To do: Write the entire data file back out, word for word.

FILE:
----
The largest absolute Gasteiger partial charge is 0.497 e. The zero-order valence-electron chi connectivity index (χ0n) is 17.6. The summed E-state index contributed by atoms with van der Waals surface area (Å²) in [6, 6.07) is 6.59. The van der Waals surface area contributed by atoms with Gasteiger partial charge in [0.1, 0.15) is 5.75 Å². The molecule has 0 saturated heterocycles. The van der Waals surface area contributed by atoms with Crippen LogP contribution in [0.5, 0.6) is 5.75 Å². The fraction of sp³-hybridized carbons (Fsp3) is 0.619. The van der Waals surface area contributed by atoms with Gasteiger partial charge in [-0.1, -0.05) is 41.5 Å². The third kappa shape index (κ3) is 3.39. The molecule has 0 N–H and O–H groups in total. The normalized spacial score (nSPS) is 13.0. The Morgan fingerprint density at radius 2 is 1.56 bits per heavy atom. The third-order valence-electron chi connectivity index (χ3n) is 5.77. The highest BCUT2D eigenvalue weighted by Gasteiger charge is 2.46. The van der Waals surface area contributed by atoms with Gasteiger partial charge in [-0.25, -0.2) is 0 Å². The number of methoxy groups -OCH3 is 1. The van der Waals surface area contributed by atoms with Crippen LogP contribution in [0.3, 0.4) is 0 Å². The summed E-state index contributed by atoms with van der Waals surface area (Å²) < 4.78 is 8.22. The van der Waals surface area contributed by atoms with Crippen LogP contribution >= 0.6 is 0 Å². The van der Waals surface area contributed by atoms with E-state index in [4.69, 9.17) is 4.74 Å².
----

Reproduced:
The largest absolute Gasteiger partial charge is 0.497 e. The zero-order valence-electron chi connectivity index (χ0n) is 17.6. The summed E-state index contributed by atoms with van der Waals surface area (Å²) in [6, 6.07) is 6.59. The van der Waals surface area contributed by atoms with Gasteiger partial charge in [0.1, 0.15) is 5.75 Å². The molecule has 0 saturated heterocycles. The van der Waals surface area contributed by atoms with Crippen LogP contribution in [0.5, 0.6) is 5.75 Å². The fraction of sp³-hybridized carbons (Fsp3) is 0.619. The van der Waals surface area contributed by atoms with Gasteiger partial charge in [-0.1, -0.05) is 41.5 Å². The third kappa shape index (κ3) is 3.39. The molecule has 0 N–H and O–H groups in total. The normalized spacial score (nSPS) is 13.0. The Morgan fingerprint density at radius 2 is 1.56 bits per heavy atom. The third-order valence-electron chi connectivity index (χ3n) is 5.77. The highest BCUT2D eigenvalue weighted by Gasteiger charge is 2.46. The van der Waals surface area contributed by atoms with Gasteiger partial charge in [-0.25, -0.2) is 0 Å². The number of methoxy groups -OCH3 is 1. The van der Waals surface area contributed by atoms with Crippen LogP contribution in [0.3, 0.4) is 0 Å². The summed E-state index contributed by atoms with van der Waals surface area (Å²) < 4.78 is 8.22. The van der Waals surface area contributed by atoms with Crippen LogP contribution >= 0.6 is 0 Å². The van der Waals surface area contributed by atoms with E-state index in [4.69, 9.17) is 4.74 Å².